Slay Your Essays: Insider’s look at Dungeons and Dragons campus culture


My experiences with Dungeons and Dragons began in my freshman year of high school at the dining table of the Allen twins. We never finished an actual story, being a cluster of teenagers wandering blindly through the world without having read the actual guidebooks, but it was wildly fun and we made a point of meeting up to play again several times over the next few years.

Leap a few years forward and enter the true resurrection of D&D with the popularity of the Netflix original “Stranger Things,” which makes use of the D&D format as a sort of starting point for the narrative both within and outside the show itself. This, when combined with rising D&D podcasts like “Critical Role” and the McElroy brothers’s “The Adventure Zone,” allowed for Dungeons and Dragons to catapult it’s way out of obscure nerd-culture and into the public consciousness.

This has had a variety of effects on an individual basis, such as the roleplaying game being used in children’s therapy and even within prisons, but what does that mean for us here at St. Edward’s? Well for one, there’s a lot for students to gain from playing. Dungeons and Dragons is all about group creativity and teamwork, which are essential skills for any student to have. Also with the proper wording, it could look really impressive on a resume: “6+ hours a week spent on developing teamwork and communication skills” sounds pretty plush. Moreover, roleplaying itself can be intensely therapeutic and given the high-stress nature of school, it can be nice to stop being Collin who has a speech and three papers due and instead a wizard who can blast the heck out of goblins with little effort. Having a break from being you can give you perspective, relief and just generally be fun to do.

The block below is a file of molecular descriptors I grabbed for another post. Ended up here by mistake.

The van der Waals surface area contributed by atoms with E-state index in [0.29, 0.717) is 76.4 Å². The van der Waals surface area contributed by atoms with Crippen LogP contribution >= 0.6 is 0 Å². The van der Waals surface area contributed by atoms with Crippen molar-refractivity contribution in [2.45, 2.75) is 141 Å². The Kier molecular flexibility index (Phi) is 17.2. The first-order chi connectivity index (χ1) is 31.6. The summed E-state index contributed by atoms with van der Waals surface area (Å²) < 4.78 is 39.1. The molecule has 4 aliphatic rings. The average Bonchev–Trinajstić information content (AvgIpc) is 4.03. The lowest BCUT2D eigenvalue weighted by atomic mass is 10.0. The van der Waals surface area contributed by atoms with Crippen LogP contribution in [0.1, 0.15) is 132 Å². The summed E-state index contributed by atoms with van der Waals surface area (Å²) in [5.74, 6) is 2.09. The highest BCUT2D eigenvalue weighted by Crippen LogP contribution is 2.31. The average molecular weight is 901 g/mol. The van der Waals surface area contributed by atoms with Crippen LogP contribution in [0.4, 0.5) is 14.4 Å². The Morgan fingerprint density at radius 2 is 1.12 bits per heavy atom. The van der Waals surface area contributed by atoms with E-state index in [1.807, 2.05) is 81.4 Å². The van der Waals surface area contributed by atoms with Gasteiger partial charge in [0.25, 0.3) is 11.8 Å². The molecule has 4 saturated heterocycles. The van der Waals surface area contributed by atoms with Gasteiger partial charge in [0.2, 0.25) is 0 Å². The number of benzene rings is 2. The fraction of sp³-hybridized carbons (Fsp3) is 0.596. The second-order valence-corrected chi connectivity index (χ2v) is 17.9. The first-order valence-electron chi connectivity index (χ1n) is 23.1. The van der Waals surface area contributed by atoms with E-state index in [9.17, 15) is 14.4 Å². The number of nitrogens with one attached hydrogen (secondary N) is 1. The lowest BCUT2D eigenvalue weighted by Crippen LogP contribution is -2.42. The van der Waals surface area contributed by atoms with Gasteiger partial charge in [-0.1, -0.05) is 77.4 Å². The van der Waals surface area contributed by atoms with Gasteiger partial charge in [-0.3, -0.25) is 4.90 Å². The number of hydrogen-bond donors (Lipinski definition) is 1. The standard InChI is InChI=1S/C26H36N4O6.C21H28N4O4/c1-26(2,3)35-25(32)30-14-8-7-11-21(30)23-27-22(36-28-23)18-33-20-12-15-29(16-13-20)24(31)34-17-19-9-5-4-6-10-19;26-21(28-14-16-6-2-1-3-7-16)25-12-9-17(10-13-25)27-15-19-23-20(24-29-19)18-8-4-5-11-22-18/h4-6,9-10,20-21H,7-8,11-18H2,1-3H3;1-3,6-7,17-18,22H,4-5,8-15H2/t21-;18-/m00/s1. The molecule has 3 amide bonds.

It’s worth noting too that there seems to be a lot of interest in playing on campus. Almost every time I bring up the conversation about the game and about my own group someone says something along the lines of “Oh I’ve been wanting to start playing but I can’t find a group!” The irony here is that I’ve heard this enough that these people could theoretically come together and make about three or four groups, easy. Granted, I was lucky enough to find an already-formed group, but there’s potential for there to be many more on campus. The interest is there, but it’ll take a little more organization and extroversion before it all falls together. A Facebook group, a table top meetup, something  to allow these individuals to meet and put something together would be a step in the right direction, but there has to be some initiative in order for there to be progress.

The years I’ve spent playing D&D have done a lot for me and they can do a lot for other people as well. If you’re interested in playing, nab one of the guide books or look up a PDF, talk to your friends or classmates about it; I have a friend who even played with a professor. Don’t be afraid to roll the dice, take an attack on opportunity and open that chest that might be a mimic. The reward is worth it.